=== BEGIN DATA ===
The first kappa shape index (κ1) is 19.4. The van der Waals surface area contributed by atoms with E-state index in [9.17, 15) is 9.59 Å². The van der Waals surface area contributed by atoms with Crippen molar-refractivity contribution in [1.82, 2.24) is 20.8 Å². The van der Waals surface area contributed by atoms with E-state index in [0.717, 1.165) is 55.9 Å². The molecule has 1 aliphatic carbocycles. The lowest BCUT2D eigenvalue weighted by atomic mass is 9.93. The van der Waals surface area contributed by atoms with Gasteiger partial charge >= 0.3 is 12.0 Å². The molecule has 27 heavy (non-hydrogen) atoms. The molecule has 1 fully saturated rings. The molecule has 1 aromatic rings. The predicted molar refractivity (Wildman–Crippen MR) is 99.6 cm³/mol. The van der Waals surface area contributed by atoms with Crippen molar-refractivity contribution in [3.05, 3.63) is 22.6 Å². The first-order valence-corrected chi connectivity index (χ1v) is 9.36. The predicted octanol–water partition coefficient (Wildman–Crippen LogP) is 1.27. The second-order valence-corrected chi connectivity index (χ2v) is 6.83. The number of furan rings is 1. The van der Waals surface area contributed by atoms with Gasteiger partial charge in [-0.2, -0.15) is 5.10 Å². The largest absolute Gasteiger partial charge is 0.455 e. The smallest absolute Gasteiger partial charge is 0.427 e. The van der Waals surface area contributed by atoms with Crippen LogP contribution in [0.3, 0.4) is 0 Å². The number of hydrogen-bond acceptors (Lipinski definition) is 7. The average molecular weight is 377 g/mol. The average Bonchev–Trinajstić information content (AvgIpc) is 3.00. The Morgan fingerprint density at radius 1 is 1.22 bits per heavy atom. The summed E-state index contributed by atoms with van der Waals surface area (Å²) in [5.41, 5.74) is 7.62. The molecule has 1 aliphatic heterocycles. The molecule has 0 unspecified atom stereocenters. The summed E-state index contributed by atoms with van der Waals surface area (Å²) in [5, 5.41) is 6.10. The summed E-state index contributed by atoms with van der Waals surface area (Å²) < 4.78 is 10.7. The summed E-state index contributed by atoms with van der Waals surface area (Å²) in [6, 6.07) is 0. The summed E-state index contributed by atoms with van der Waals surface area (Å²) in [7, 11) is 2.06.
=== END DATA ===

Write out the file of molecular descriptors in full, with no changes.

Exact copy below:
The first kappa shape index (κ1) is 19.4. The van der Waals surface area contributed by atoms with E-state index in [9.17, 15) is 9.59 Å². The van der Waals surface area contributed by atoms with Crippen molar-refractivity contribution in [1.82, 2.24) is 20.8 Å². The van der Waals surface area contributed by atoms with E-state index in [0.717, 1.165) is 55.9 Å². The molecule has 1 aliphatic carbocycles. The lowest BCUT2D eigenvalue weighted by atomic mass is 9.93. The van der Waals surface area contributed by atoms with Gasteiger partial charge >= 0.3 is 12.0 Å². The molecule has 27 heavy (non-hydrogen) atoms. The molecule has 1 fully saturated rings. The molecule has 1 aromatic rings. The predicted molar refractivity (Wildman–Crippen MR) is 99.6 cm³/mol. The van der Waals surface area contributed by atoms with Crippen molar-refractivity contribution in [3.05, 3.63) is 22.6 Å². The first-order valence-corrected chi connectivity index (χ1v) is 9.36. The predicted octanol–water partition coefficient (Wildman–Crippen LogP) is 1.27. The second-order valence-corrected chi connectivity index (χ2v) is 6.83. The number of furan rings is 1. The van der Waals surface area contributed by atoms with Gasteiger partial charge in [-0.2, -0.15) is 5.10 Å². The largest absolute Gasteiger partial charge is 0.455 e. The smallest absolute Gasteiger partial charge is 0.427 e. The van der Waals surface area contributed by atoms with Crippen LogP contribution in [0.3, 0.4) is 0 Å². The number of hydrogen-bond acceptors (Lipinski definition) is 7. The average molecular weight is 377 g/mol. The average Bonchev–Trinajstić information content (AvgIpc) is 3.00. The Morgan fingerprint density at radius 1 is 1.22 bits per heavy atom. The summed E-state index contributed by atoms with van der Waals surface area (Å²) in [5.41, 5.74) is 7.62. The molecule has 1 aliphatic heterocycles. The molecule has 0 unspecified atom stereocenters. The summed E-state index contributed by atoms with van der Waals surface area (Å²) in [5, 5.41) is 6.10. The summed E-state index contributed by atoms with van der Waals surface area (Å²) < 4.78 is 10.7. The summed E-state index contributed by atoms with van der Waals surface area (Å²) in [6, 6.07) is 0. The summed E-state index contributed by atoms with van der Waals surface area (Å²) in [7, 11) is 2.06.